A Māori councillor is withdrawing his complaint to the Race Relations Commissioner over an "insulting" Grey Power newsletter ahead of a meeting with its author.
Ōpōtiki district councillor Louis Rapihana submitted a complaint to Race Relations Commissioner Meng Foon about the newsletter in which Whakatāne Grey Power committee member Siva Panadam suggested Rapihana could not speak English after he gave a closing karakia in te reo Māori at a meeting late last year.
However, he is now withdrawing that complaint after hearing through mutual friend and Bay of Plenty regional councillor Toi Kai Rākau Iti that Panadam had stepped back from her comments and now wanted to meet in person to come to a resolution together.
"I'm absolutely open to that and I will be retracting my complaint," Rapihana said.
"While I'm more positive about the situation, I'm glad that this did come out so people understand that we will not stand for it and that we need to work together if we want our communities to be strong and safe."
Panadam has confirmed she will be meeting with Rapihana.
Rapihana said all race-related issues like this needed to be called out, no matter how small, so people could be educated, and wrongs could be rectified.
Since making the issue public, Rapihana has received many messages of support, as well as a few against.
Those in support included Rotorua Lakes councillor Fisher Wang who sent a letter to Whakatāne Grey Power about the newsletter.
Wang said he had to read the newsletter twice because he was so shocked at Panadam's comments.
"It's something so innocent as a karakia, as a mihi, and it has been twisted," he said.
"Councillor Rapihana is a good friend, he's a colleague and I just wanted to show my support."
Although Wang was born in Rotorua, his parents are immigrants. He said New Zealand was becoming increasingly multi-cultural and there was a beauty in having different languages to share with each other.
"We all have a duty as Kiwis to really support and preserve this culture and the taonga that is te reo," he said.
Foon said he could not comment on this situation specifically, but all New Zealanders needed to understand te reo Māori was the first language of this land.
He said tangata whenua were entitled to speak their own language and practise their own customs under Te Tiriti and as an official language of New Zealand.
"Te reo is all around us – in our place names, in common words and phrases, on TV, in our schools," Foon said.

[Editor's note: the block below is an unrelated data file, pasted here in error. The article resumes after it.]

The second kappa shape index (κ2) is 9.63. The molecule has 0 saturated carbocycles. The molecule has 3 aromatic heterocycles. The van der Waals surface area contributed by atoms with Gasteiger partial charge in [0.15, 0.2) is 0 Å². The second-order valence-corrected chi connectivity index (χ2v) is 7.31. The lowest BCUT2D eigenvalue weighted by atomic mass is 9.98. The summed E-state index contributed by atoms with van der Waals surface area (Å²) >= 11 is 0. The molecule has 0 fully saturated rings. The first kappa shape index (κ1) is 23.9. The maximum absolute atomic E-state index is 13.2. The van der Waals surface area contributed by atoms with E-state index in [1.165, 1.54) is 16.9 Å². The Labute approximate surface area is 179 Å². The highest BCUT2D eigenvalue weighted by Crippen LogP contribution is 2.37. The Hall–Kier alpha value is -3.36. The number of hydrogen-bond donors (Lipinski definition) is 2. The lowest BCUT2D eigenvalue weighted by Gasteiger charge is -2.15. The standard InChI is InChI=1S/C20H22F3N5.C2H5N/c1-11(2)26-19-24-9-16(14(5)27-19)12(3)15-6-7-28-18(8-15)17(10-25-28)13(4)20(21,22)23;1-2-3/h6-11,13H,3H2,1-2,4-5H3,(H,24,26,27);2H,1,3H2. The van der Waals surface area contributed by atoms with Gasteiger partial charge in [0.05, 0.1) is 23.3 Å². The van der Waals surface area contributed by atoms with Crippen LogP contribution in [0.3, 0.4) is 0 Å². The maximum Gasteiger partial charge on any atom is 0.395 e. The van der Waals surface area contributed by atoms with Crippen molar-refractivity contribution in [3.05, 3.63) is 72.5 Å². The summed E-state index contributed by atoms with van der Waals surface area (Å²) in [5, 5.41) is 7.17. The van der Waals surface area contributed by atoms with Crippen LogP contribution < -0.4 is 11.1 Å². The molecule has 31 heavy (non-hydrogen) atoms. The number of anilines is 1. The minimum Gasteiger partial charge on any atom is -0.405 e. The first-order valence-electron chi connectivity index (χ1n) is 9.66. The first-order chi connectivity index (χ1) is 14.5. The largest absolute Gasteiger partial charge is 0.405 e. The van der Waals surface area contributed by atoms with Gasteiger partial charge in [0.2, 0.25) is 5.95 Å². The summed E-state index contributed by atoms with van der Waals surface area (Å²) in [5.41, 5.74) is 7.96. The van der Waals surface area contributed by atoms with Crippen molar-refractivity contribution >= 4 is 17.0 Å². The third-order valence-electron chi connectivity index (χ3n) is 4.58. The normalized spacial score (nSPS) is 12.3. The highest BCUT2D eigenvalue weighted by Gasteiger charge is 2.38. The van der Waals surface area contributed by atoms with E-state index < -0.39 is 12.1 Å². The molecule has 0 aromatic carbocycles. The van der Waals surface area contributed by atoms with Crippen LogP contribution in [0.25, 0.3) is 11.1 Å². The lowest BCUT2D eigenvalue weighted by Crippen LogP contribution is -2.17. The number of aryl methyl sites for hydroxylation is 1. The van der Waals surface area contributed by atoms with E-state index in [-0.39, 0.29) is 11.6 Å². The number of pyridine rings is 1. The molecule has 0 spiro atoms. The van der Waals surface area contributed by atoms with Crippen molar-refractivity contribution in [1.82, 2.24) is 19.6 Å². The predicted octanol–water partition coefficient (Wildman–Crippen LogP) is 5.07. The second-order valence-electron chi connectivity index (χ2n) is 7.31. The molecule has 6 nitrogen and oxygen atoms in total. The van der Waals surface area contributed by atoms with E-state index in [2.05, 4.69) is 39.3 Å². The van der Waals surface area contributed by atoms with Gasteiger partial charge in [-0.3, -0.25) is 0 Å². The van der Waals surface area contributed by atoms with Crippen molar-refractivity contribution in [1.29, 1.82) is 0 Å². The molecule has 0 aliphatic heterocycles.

"More and more New Zealanders are embracing and celebrating this. My view is that we should all do that, and – even if we don't understand all of it – be prepared to listen and learn.
"Languages are vital in connecting us to our cultural identities, carrying our values and stories and, helping us navigate our relationships with each other," he said.
"Personally, I have experienced how speaking te reo Māori has helped me appreciate tikanga and te ao Māori, especially as the son of a migrant growing up in rural Gisborne. These learnings over the years have played a pivotal role in my personal journey and have today uniquely positioned me to help bridge the gap between our diverse ethnicities, cultures and tangata whenua.
"Everyone in this country should fully embrace and encourage a positive attitude to language diversity. This is how we continue to nurture a more harmonious, collaborative, respectful, and multicultural society.
"By embracing te reo Māori, our own indigenous language, we all help towards fostering positive race relations, peace-building and intercultural dialogue.
"I would encourage the use of te reo Māori at work, at home, and in our social circles. We all have the responsibility to support all New Zealanders, especially Māori to speak the indigenous language," Foon said.
Whakatāne Grey Power and Grey Power New Zealand were both approached for comment.
Whakatāne Grey Power president Betty Hudson said she wished to speak to her committee before responding.
Grey Power New Zealand did not reply in time for publication.